(6) “We have a terrible problem with obesity, but we’re not banning forks and spoons.”  (Therefore, we cannot accept the conclusion of the prime argument.)  Arguments by analogy depend on a comparison between two different things or situations that have a sufficient number of similarities to draw a strong conclusion.  When there is not a sufficient number of relevant similarities between the things compared, the fallacy of weak analogy occurs. This can be seen in the (actual!) example above, provided by Florida state senator Dennis Baxley.  The reason the analogy is weak should be obvious: I cannot recall the last time someone walked into a high school with a bag of silverware and force fed scores of students to death.  This is admittedly pretty low-hanging fruit, but arguments by analogy are another staple in the argumentative arsenal of gun control opponents and more typically involve comparisons between guns and things like knives or cars.  But the mistake they make that almost always renders these analogies weak is that they assume that because any object is potentially deadly all objects are potentially equally deadly. This is obviously false. After all, if all objects were equally deadly, we could ably defend ourselves against malevolent gun-wielders with any object whatsoever.

(7) “Guns aren’t the cause of mass shootings. The cause of mass shootings is mental illness, drug abuse, violent video games, and/or gun-free zones, etc.”  (Therefore, the prime argument is based on a flawed premise.)  This line of argument at least has the virtue of addressing the causal nature of the prime argument, which asserts that the ready availability of assault-style firearms causes mass shootings.  Now it’s reasonable to claim that mental illness and drug abuse have played a factor in some mass shootings.  But to claim that guns have had no causal role whatsoever in any mass shooting is absurd.  In fact, the presence of guns is the one factor common to all mass shootings.  This is a variety of the false cause fallacy, more specifically, oversimplified cause.  After all, a person abusing drugs without a gun is . . . just a person abusing drugs.  Similarly, an unarmed person suffering from mental illness is not going to shoot anyone so long as they have no access to firearms.  Gun-free zones without guns are . . . gun-free zones where no one gets shot.  This fallacy is most succinctly expressed by the NRA slogan: “Guns don’t kill people; people do.”  No—it’s the combination of people and guns that kill.

(8) “Guns are not to blame because there have always been guns.”  (Therefore, the prime argument must be dismissed out of hand.)  First of all, the premise is historically incorrect, but if we interpret it in the spirit of generosity this is another case of oversimplified cause.  No matter how much gun control opponents would wish it otherwise, guns will always play a role in gun deaths—by definition.  Secondly, there is a lot of suppressed evidence here.  At the founding of the republic we had a much smaller population owning single-shot firearms.  Given the weapons technology of the time, it’s hard to imagine what a mass shooting would look like.  Today gun ownership exceeds our current population of 320 million, and many of these weapons can rapidly fire several rounds in seconds.  All of this disregarded data helps to explain the significant increase in the number of those killed or wounded by guns; it also undermines this argument.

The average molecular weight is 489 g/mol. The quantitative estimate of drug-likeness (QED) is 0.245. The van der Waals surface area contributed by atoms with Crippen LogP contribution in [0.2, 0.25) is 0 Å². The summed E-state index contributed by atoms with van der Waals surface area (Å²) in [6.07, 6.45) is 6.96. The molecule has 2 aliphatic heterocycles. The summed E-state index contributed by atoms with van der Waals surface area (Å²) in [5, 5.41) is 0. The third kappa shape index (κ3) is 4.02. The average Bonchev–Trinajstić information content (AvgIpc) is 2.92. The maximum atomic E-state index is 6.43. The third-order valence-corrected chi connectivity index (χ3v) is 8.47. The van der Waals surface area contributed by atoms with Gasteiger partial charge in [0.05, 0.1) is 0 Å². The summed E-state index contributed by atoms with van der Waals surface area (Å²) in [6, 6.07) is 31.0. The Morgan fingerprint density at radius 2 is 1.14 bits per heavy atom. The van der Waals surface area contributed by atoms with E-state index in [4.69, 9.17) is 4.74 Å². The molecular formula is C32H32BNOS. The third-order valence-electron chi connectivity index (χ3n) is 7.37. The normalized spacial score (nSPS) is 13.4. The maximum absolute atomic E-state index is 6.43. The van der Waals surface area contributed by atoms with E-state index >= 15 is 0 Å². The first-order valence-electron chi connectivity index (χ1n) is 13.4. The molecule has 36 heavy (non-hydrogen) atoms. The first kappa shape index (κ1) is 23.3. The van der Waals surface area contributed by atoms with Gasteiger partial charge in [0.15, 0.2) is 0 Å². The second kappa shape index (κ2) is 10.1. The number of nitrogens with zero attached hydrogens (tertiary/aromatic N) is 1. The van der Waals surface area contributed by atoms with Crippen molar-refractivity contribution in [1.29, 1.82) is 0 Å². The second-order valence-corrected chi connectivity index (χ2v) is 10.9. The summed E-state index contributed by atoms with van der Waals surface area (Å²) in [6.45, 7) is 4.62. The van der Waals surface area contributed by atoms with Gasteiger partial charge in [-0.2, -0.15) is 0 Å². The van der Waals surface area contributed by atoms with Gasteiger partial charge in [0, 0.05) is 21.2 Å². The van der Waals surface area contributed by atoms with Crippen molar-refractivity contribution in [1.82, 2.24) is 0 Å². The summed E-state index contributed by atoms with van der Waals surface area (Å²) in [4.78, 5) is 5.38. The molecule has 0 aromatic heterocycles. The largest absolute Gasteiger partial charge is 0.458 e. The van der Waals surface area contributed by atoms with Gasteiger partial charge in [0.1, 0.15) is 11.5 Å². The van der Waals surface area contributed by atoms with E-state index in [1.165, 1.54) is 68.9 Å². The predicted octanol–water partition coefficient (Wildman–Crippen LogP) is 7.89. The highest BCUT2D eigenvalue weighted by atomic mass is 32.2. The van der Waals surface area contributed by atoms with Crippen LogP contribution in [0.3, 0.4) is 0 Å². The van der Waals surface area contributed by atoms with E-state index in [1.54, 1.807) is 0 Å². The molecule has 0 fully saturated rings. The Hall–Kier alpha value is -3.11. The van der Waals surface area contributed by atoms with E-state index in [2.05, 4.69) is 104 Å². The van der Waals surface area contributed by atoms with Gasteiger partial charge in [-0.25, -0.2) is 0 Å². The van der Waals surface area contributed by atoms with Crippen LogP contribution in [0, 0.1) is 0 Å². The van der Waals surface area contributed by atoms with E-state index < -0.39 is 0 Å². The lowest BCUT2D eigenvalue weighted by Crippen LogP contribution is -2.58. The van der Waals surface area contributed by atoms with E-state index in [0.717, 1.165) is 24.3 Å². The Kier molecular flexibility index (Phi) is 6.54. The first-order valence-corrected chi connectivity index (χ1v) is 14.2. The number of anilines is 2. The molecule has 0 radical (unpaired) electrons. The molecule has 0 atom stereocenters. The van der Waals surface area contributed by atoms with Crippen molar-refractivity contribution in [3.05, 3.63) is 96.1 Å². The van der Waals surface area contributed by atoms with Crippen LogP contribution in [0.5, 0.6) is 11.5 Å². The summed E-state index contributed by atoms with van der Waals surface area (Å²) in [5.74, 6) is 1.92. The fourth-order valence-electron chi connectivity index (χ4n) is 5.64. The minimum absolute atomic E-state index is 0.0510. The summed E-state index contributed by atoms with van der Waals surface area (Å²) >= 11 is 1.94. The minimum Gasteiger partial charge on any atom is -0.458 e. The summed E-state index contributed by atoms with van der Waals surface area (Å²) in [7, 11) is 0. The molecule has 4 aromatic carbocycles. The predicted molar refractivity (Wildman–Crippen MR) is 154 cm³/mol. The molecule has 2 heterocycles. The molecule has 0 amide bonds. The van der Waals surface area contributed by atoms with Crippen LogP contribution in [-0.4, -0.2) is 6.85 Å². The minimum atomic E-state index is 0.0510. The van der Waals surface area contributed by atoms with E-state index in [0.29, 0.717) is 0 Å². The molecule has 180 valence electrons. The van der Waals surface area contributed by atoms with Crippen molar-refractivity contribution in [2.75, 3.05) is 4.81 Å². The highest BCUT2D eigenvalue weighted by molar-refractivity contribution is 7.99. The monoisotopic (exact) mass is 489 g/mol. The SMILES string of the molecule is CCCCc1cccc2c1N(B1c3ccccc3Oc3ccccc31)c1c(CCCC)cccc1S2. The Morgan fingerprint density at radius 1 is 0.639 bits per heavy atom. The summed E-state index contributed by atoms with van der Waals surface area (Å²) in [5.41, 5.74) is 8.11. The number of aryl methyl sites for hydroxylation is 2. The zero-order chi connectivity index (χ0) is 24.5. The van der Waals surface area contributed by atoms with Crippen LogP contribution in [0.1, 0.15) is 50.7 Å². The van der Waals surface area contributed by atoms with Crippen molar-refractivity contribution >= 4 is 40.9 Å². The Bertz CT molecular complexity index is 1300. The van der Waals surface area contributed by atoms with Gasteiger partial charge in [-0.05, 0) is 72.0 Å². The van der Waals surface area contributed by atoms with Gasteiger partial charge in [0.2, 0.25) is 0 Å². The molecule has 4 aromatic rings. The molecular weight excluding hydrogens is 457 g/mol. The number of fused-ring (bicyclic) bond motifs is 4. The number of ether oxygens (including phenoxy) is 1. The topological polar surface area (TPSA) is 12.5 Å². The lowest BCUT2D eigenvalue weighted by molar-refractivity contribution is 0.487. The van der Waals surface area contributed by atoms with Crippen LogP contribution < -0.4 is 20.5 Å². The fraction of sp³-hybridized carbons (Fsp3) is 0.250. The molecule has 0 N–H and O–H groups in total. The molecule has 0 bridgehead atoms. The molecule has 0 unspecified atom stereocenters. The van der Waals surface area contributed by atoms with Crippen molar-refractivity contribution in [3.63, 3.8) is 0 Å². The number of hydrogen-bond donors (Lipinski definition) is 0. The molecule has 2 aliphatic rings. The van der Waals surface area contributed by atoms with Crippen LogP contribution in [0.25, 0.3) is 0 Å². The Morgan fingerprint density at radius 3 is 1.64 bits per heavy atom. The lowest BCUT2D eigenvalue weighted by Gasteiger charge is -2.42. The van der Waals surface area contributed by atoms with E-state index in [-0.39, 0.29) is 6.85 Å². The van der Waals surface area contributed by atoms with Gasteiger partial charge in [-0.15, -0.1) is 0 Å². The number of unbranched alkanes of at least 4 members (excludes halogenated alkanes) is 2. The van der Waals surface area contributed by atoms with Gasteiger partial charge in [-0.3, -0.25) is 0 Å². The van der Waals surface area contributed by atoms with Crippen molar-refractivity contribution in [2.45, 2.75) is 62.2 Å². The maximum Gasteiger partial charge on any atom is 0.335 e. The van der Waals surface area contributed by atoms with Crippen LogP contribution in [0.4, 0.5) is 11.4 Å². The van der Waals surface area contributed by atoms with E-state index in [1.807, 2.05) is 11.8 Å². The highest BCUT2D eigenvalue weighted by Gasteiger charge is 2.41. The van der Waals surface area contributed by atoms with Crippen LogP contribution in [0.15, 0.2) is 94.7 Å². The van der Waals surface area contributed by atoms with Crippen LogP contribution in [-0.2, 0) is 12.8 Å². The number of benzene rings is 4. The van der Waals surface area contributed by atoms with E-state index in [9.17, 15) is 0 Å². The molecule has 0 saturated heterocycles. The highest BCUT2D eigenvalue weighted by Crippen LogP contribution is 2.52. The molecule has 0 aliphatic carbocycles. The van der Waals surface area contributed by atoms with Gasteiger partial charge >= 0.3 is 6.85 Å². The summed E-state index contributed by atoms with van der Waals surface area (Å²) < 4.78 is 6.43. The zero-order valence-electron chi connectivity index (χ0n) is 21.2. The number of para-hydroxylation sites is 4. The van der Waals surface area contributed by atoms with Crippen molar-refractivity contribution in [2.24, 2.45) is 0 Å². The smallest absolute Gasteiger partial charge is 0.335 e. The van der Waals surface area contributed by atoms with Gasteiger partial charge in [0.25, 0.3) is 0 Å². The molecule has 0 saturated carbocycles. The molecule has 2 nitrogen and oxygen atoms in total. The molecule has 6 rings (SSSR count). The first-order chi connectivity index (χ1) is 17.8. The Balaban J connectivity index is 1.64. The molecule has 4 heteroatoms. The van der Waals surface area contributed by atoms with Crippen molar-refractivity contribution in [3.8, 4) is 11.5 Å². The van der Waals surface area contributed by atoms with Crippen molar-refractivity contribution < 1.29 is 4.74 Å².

(9) “As usual, the opportunists wasted not one second to exploit tragedy for political gain . . . What they want are more restrictions on the law-abiding—think about that . . . You should be anxious, and you should be frightened. If they seize power, if these so-called ‘European socialists’ take over the House and the Senate, and God forbid they get the White House again, our Americans freedoms could be lost and our country will be changed forever.”  (Therefore, we must soundly renounce the prime argument.)  These remarks from NRA executive vice president Wayne LaPierre are a perfect example of the slippery slope fallacy, which occurs when a conclusion rests on an alleged chain reaction of events when there is not sufficient reason to think this chain reaction will occur.  Will the banning or regulation of assault-style firearms kick off a chain of events that will result in the loss of all our constitutionally-guaranteed freedoms?  I am doubtful, especially since the Supreme Court has ruled that private gun ownership can be subjected to regulation.  There is also clearly an appeal to fear here, aimed at irrational suspicions and fears founded on no solid evidence.

(10) “But the purpose of the second amendment is to allow citizens to resist a tyrannical government.”  (Therefore, we must reject the prime argument.)  This argument is not fallacious, and in fact it might be the strongest argument on this list.  Still, the premise is questionable.  First, it is not at all clear that this was the intended purpose of the amendment, and many historians have argued against this reading.  Secondly, as a practical matter, it seems dubious that independent and disorganized citizens could effectively oppose the combined forces of the U.S. military armed with 21st century weapons technology.  And third, the premise seems to assume that the only way to resist tyranny is react to it through force of arms.  In fact, strong arguments have been made that a more efficient way of preventing tyranny is when it is but in design, through proactive civic and political engagement.